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Archive for the ‘pests’ Category

Is pest control necessary?

 

Every once in awhile somebody hits me with this statement, I can answer it with just a few short words:

Scorpions

Ticks

and those other occasional pest like mosquitoes, flies and roaches….

 

The statistics are there if you want them. But as I have mentioned often, bugs have killed way more of us than anything else. As I have said numerous times you don’t always have to use pesticides. There are those that would say you never ever should use pesticides. There are times and a place for the use and sometimes it is just cost effective to do it plain and simple. IPM or Integrated Pest Management is the best way – it just makes you think about it in a way that makes complete sense. Use what you have by ways of home-sealing, door sweeps etc and if you must, then use some pesticide. (Always read and follow Labels, SDS and labeling use directions).

Recently the ticks have become unbelievable – sometimes just 100′s in a home. Just a few weeks ago Flagstaff had some issues at a camp -  “Tick-borne disease temporally closes Flagstaff’s Camp Colton“. Maybe they should consider Tick Boxes TCS

I know there are those that think some type of oil will kill everything, they just don’t last and seldom work as a true pesticide does. But again I realize that not everyone will agree but do you have some opinions or facts I’m not aware of?

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Are you protecting yourself against the summer biters?

 

Only 22% of people responding to a survey,  purchase products to protect themselves from annoying and biting insects, according to National Pest Management Association (NPMA). If you spend a lot of time in the great outdoors I would suggest purchasing insect repellents to use as an aid in dealing with some real biters. There are some nasty bugs out there, let’s be safe.

One point I found useful about this article was this quote:

“When buying insect repellent always select one containing DEET, picaridin, oil of lemon eucalyptus or IR3535,” said Dr. Jorge Parada, medical advisor for the NPMA. “Vector-borne diseases are a growing concern in the U.S., so it is essential that we understand how to protect ourselves and recognize the signs and symptoms of these diseases.”

 

SONY DSC

Photo by PPMA

My favorite bug in the news – “Kissing Bug”

 

“Kissing Bug” aka Triatoma, Assassin Bug, Cone-nose, Wheel Bug, or Ambush bug and sometimes called the Masked Bedbug Hunter “Arkansans spot the dangerous “kissing bug“. This bug is considered a predatory insect, it generally goes after other bugs and suck their fluids right out of their bodies. It gets that Kissing Bug name from the way they attack humans at night if they get into your home – they go to the area of our bodies that allow easier penetrations, like our mouth.

There are a variety of species (7000) and most look cool with their coloration but watch out for their piercing sucking rostrum. They live in the Southern States and Mexico. They transmit Chagas Disease with that painful bite wound where people accidentally scratch and introduce the organism into their bodies .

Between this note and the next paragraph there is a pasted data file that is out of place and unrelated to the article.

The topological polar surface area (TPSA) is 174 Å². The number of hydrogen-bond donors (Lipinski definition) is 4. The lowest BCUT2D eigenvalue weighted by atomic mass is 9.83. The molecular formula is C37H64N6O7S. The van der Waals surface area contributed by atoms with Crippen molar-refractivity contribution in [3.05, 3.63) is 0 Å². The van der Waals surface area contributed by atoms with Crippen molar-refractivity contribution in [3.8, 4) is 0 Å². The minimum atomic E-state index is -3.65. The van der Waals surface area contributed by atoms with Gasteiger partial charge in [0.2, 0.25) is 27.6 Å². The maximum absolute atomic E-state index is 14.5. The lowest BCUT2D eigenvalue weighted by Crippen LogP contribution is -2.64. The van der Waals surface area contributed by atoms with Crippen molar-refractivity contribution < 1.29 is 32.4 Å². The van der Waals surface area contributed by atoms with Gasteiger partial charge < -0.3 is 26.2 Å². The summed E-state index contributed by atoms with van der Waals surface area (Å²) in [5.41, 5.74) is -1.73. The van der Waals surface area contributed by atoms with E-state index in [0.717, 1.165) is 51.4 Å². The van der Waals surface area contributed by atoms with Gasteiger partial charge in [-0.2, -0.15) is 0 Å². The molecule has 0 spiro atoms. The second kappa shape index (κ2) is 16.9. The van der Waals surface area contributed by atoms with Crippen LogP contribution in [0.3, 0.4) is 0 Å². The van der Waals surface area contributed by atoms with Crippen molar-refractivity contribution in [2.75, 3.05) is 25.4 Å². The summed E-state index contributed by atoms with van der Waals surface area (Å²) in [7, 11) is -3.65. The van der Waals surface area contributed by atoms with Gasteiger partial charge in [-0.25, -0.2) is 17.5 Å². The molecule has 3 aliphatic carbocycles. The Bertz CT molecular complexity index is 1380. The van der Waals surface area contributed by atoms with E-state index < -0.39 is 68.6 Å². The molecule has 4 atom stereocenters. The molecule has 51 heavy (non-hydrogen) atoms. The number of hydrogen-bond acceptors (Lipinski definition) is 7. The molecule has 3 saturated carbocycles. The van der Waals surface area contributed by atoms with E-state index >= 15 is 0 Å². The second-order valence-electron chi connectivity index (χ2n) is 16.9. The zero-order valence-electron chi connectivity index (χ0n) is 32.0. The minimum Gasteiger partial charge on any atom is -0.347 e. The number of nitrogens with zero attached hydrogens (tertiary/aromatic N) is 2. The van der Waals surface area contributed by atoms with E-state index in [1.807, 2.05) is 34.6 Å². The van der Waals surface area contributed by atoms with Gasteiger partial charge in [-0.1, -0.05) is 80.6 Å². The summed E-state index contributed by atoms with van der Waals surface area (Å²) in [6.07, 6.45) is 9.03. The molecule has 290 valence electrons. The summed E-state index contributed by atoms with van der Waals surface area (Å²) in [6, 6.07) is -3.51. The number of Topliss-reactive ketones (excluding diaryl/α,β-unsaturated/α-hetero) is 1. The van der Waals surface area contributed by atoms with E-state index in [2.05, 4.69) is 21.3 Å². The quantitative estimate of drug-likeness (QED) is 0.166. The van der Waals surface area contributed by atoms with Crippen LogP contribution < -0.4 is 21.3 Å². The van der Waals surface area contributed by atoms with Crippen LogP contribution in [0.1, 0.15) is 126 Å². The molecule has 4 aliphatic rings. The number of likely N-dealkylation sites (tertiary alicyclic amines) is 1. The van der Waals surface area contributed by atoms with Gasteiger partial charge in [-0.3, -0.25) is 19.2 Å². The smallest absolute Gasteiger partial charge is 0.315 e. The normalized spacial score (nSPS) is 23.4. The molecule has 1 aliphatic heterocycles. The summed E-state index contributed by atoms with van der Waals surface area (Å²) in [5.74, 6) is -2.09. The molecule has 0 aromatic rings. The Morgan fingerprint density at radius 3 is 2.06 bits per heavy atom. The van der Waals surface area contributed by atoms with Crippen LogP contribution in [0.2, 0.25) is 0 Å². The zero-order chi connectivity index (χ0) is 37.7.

Best way to keep them out of your home:

  • Make sure screens are in place.
  • Don’t leave doors open.
  • Use door sweeps or correct low thresholds.
  • Home-seal and prevent them from sneaking in.

Hey how did that Cicada Killer get in my home?

 

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Cicada Killer – Wasp or Hornet? Wasp it is.

 

Large digger wasp (inch to inch and a half) and solitary in nature. Females look for cicadas and then dig a hole and lay one egg on that poor little cicada. That little larva eats the cicada and then pupates and finally in the Spring digs it’s way out and looks for a mate.

So probably just accidentally flew into a door which was open and then became trapped. I’ve heard that they seldom sting, the one in my office looked mad and if it was able to get out I think it would have gone after me. OK probably not but if able to release it would go on its way to find some more cicadas, helping with pest control.

It isn’t true is it – BIG bugs?

 

At any time, it is estimated that there are some 10 quintillion (10,000,000,000,000,000,000) individual insects alive.

In the United States, the number of described species is approximately 91,000. The undescribed species of insects in the United States, however, is estimated at some 73,000.

According to Smithsonian Institutions

According to all the reports I have seen or heard it is impossible for insects to grow to extreme sizes due to the lack of oxygen within the environment. That would be my luck, to run into a spider that was over 4 foot. “Giant Megloptera found – Bigger bugs being identified” Make sure you watch both videos, it is wicked scary!
34_Wolf Spider

Photo by PPMA

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